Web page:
John Bennett created the luminous surface of his Hibiscus Vase with two layers of glazing. Using thin, vivid colors for his under layer, Bennett painted full-blown blossoms in free and energetic strokes. He then covered it all with a clear, glossy glaze. Once fired, this underglaze technique produced the illusion of depth, making it appear as if the mass of exuberant blooms floated over the dark blue ground. Combining natural forms and refined craftsmanship, Bennett’s work embodies the ideals of the Aesthetic Movement, a British theory of domestic design that defined the home as an oasis of beauty, filled with objects remarkable for their high quality and rare artistry. Born in Britain, Bennett moved to the United States in 1877 after a successful showing of his work at the 1876 Philadelphia Centennial Exhibition. The Hibiscus Vase represents Bennett at his best, rendering the beauty of nature with consummate expertise.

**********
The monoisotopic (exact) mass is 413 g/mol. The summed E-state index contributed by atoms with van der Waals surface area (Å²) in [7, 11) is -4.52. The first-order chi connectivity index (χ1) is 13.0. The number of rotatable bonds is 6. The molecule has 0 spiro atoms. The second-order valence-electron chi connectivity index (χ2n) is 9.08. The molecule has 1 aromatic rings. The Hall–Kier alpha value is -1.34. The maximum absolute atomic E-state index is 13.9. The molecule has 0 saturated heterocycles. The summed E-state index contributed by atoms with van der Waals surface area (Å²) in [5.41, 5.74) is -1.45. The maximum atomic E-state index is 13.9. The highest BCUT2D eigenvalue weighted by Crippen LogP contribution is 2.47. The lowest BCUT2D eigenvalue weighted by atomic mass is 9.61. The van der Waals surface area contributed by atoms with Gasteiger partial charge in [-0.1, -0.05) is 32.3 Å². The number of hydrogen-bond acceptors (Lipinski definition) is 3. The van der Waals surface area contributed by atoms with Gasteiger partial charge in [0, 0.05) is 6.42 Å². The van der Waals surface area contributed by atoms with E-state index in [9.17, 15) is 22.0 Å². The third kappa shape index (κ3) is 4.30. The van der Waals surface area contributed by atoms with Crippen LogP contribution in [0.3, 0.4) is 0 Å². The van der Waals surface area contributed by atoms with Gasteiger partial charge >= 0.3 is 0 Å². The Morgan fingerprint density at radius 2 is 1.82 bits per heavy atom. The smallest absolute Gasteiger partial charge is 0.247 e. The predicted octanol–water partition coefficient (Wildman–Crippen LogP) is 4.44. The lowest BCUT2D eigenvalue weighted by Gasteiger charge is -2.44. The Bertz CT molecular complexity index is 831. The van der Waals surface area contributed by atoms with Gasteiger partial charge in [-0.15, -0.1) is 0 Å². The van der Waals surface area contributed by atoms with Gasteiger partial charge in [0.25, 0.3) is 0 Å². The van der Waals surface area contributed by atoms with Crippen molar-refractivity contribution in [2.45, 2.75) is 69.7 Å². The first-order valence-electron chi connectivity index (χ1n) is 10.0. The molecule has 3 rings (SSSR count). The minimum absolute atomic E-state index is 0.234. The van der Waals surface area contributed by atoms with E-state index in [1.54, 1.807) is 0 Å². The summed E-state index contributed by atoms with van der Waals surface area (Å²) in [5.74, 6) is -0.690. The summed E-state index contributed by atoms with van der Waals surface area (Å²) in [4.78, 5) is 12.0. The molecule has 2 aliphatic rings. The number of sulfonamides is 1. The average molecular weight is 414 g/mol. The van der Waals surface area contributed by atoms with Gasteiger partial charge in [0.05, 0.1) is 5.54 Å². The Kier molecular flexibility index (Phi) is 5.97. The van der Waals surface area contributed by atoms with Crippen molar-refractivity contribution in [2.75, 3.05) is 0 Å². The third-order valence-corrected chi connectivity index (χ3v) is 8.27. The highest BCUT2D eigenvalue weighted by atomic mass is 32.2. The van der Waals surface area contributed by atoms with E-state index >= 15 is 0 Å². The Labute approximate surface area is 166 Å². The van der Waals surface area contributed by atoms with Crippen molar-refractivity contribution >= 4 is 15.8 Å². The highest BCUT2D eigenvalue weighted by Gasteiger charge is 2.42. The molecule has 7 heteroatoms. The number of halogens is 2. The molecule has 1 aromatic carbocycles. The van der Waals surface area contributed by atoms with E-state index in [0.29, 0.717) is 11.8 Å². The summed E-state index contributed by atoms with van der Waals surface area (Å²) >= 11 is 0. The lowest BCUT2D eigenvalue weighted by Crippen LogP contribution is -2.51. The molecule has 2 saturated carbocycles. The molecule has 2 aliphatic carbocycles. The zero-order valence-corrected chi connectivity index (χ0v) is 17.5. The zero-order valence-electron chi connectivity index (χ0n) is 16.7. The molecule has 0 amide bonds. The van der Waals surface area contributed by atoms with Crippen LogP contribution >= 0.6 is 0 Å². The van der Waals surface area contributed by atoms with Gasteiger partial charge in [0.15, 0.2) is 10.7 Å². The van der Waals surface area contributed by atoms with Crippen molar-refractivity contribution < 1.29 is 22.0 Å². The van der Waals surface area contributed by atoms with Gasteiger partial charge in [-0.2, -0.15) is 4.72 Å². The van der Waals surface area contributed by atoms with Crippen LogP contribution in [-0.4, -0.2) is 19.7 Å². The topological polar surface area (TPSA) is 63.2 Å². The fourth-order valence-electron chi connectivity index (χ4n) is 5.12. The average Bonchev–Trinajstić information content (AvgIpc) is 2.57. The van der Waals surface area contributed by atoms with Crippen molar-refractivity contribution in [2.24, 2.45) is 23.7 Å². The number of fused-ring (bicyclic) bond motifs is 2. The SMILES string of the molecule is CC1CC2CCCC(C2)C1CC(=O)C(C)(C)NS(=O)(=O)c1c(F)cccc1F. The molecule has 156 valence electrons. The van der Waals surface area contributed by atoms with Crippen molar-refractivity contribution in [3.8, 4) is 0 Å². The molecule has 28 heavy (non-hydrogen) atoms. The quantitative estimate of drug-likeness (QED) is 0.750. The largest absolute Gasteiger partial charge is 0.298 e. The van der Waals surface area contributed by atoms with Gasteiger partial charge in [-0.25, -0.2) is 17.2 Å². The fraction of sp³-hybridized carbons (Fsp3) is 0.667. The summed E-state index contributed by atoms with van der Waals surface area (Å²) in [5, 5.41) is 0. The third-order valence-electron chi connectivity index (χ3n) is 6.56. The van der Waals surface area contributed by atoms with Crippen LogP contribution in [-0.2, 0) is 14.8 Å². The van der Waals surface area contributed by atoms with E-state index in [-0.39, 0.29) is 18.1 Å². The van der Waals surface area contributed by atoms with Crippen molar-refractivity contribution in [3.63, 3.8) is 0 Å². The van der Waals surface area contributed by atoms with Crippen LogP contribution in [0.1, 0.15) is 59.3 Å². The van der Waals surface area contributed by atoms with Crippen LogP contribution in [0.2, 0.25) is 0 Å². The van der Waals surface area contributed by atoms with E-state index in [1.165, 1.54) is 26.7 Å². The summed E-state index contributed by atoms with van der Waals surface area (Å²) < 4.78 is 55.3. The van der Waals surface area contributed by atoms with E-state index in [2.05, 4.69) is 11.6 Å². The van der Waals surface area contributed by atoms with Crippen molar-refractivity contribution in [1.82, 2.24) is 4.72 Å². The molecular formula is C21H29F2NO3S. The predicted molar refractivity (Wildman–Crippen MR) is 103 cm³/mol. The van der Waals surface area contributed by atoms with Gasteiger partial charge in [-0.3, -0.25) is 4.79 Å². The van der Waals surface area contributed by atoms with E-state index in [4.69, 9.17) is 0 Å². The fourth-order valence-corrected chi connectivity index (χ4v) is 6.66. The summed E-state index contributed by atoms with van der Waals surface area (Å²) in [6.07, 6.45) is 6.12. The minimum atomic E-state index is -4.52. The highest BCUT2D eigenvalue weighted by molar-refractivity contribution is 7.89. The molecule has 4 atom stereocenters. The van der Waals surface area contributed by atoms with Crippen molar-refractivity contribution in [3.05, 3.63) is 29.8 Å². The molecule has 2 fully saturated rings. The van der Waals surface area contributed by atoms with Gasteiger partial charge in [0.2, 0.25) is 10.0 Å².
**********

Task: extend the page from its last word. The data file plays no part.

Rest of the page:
From Bulletin of the Detroit Institute of Arts 89 (2015)
Artist John Bennett, American, 1840 - 1907
  • Hibiscus Vase
Date 1889
Medium earthenware
Dimensions Overall: 12 1/4 × 11 inches (31.1 × 27.9 cm)
Credit Line Museum Purchase, Beatrice Rogers Fund and Lucy Waterman American Art Fund
Accession Number 2005.41
Department American Art before 1950
On View American W285, Level 2 (see map)
Signed Signed: J B[monogram]ENNETT. | 1889. | AP(superscript "L") 30 W.C.(superscript "L") NY
Marks On the underside of vase, written in ink on a paper label: FADG 19453D